The technology involved exists on almost every high-end IP phone on the market (well, at least those made by SNOM, Aastra, Cisco and Polycom – most of the Chinese makers don’t have this) – it’s called a Mini Browsers. Mini Browsers are exactly what they are called, these are simplified versions of your typical Internet browser. Some vendors had produced their own XML based Mini browser markup language (SNOM, Cisco, Aastra) while others had decided to provide a sub-set of XHTML (Polycom). The variations between the vendors are at the neck deep of the problems of using Mini Browsers, and that is that the formats are considerably different. Sure, SNOM had more or less adopted Cisco’s general structure, however, it still varies.

Through the utilization of this technology, it is possible to create phone based browser applications, that seem native to the phone user, as the general interface resembles the native phone interface. It is now the developers job to make the web interface displayed to the user as seamless and as native as possible, keeping in mind that the developer must remain agnostic to the information retrieval layer. Most companies leave their phone systems and these tasks to their system administrators and infrastructure team, however, this task is far beyond their capabilities and skill set. Creating an agnostic IP phone minibrowser dislplay layer, capable of utilizing multiple vendors and models, is a question of content management and content rendering, very must similar to the content transcoding problem that is common to the mobile content world – in other words, a sys-admin will create an ad-hoc solution, a programmer will create a proper, well structured, well designed solution that carry the enterprise beyond its initial needs and requirements.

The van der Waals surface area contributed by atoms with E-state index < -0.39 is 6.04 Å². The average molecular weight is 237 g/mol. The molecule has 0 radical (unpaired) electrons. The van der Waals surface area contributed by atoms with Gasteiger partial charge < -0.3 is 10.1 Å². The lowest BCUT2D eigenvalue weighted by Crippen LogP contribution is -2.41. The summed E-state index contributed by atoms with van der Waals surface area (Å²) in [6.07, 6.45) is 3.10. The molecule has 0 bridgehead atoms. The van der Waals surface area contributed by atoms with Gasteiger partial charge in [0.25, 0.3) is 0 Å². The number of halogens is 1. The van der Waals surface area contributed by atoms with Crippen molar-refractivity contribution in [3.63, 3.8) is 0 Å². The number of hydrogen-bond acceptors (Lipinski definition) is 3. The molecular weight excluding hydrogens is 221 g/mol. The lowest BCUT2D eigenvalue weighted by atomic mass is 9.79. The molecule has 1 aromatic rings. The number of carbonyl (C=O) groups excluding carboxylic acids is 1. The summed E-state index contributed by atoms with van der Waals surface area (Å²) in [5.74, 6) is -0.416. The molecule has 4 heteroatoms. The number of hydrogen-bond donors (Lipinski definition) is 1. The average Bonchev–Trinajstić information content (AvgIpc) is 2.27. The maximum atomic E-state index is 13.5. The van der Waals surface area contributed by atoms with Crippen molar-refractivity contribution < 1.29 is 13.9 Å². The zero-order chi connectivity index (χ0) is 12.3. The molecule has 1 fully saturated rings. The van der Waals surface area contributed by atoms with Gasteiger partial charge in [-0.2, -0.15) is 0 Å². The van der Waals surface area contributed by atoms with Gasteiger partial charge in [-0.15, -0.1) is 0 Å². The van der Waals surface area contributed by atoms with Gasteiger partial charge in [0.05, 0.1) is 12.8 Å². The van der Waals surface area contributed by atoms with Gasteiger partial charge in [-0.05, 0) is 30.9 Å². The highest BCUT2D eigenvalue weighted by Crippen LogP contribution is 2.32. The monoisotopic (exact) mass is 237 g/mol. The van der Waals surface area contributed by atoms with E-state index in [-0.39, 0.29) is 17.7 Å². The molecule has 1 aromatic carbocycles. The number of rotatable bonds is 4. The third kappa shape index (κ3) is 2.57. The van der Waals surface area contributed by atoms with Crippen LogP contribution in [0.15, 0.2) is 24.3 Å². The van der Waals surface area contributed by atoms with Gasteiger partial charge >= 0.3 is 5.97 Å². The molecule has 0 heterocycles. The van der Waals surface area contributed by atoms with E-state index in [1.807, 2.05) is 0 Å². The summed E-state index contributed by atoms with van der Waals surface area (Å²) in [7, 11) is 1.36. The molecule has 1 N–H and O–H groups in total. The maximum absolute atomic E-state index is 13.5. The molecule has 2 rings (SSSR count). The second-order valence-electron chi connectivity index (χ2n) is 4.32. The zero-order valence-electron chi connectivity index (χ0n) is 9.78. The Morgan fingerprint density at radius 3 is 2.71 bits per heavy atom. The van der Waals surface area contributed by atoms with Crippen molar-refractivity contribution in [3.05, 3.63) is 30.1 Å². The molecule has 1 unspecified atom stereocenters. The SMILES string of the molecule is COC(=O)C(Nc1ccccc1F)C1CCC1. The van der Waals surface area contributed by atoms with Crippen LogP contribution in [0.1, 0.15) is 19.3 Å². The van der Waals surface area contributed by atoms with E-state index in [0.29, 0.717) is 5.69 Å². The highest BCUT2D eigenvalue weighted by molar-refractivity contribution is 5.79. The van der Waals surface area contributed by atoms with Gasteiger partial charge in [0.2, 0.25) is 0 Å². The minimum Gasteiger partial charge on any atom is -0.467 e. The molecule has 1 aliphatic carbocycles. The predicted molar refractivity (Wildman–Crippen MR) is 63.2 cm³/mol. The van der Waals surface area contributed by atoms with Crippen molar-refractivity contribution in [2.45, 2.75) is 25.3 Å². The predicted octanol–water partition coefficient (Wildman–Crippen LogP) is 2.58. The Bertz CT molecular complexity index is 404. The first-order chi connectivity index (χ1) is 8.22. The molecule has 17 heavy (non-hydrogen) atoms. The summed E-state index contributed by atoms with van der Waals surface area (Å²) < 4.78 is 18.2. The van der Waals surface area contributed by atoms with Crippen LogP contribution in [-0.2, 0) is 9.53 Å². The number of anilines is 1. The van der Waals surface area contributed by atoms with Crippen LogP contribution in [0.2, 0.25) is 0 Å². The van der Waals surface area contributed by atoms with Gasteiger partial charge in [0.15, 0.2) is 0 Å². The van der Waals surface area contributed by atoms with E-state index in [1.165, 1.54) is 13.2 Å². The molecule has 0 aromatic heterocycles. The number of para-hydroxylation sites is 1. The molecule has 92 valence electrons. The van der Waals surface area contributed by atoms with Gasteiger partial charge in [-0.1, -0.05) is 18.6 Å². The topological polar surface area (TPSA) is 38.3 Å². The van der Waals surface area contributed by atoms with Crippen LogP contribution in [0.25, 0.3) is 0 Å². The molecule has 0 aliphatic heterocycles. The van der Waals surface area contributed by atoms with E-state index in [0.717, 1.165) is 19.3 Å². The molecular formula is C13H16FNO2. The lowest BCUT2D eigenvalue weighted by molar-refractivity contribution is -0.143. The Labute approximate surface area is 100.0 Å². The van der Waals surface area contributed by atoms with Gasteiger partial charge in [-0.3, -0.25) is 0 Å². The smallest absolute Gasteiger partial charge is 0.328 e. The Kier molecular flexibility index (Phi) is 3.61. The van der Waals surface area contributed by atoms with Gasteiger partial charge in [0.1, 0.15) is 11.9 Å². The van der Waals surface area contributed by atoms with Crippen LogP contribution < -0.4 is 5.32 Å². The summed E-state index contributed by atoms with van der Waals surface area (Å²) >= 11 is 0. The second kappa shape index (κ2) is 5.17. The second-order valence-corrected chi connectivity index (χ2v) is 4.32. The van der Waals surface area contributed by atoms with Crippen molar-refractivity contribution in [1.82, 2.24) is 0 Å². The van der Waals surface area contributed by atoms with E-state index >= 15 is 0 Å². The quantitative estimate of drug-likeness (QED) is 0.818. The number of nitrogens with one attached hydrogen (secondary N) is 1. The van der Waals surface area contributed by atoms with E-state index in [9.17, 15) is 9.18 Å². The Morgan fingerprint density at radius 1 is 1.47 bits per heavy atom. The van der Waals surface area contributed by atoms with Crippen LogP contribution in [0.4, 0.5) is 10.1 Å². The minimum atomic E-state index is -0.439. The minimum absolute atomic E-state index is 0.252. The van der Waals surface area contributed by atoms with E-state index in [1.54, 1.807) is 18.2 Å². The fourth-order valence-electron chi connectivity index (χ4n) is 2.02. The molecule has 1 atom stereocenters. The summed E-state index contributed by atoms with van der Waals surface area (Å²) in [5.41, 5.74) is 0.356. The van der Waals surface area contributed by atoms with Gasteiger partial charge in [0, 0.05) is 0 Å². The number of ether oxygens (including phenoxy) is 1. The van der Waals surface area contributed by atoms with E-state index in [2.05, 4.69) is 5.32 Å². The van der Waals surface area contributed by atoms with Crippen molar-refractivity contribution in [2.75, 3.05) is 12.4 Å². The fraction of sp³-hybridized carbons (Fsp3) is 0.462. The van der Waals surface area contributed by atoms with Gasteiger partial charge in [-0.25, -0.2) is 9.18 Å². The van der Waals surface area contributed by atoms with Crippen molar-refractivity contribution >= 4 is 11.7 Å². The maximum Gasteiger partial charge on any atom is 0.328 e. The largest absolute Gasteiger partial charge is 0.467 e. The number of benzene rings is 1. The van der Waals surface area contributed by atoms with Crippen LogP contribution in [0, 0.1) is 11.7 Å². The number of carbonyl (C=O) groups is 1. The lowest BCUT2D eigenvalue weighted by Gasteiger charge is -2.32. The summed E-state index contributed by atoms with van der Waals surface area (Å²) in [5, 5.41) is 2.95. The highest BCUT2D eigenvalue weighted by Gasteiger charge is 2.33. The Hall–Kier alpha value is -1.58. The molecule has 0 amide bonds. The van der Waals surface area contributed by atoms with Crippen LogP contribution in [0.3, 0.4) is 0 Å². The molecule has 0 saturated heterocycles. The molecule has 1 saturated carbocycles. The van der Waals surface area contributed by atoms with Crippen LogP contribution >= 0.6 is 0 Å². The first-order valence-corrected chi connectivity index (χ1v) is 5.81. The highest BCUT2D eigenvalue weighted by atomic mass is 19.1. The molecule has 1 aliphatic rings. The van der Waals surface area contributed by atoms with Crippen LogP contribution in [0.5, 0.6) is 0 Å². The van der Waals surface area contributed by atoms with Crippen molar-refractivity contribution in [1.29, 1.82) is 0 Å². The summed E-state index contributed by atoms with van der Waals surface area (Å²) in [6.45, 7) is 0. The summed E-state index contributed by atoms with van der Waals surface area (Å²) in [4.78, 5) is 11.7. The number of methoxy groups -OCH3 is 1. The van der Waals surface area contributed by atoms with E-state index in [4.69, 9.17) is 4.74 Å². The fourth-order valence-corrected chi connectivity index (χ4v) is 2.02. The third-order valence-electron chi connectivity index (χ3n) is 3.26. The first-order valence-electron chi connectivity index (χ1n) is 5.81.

A short example of how these interfaces work can be found here – on my company blog.

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As some of you may know, I’ll be attending the ITExpo in Miami Beach, Florida. The subject I’ll be lecturing about is “Virtualizing Asterisk”. However, I have to be honest, I really need to change the subject to be called “Asterisk in the Cloud“.

Ever since the introduction of Amazon EC2, people had been trying to get Asterisk to run properly inside an EC2 instance. While installing a vanilla Asterisk on any of the Fedora/RedHat variant instances in EC2 isn’t much of a hassle, getting the funky stuff to work is a little more tricky.

One of these tricky bits (which I hadn’t yet found a solution for) is the issue of supplying a timer for Asterisk’s MeetMe application. In the old days (prior to Asterisk 1.6), Asterisk required the utilization of a virtual timer driver, provided by Zaptel in the past and now the DAHDI framework. The problem is, that while you are fully capable of compiling and installing DAHDI on an Amazon EC2 instance – the problem starts once you want to use it.

A few words about Amazon EC2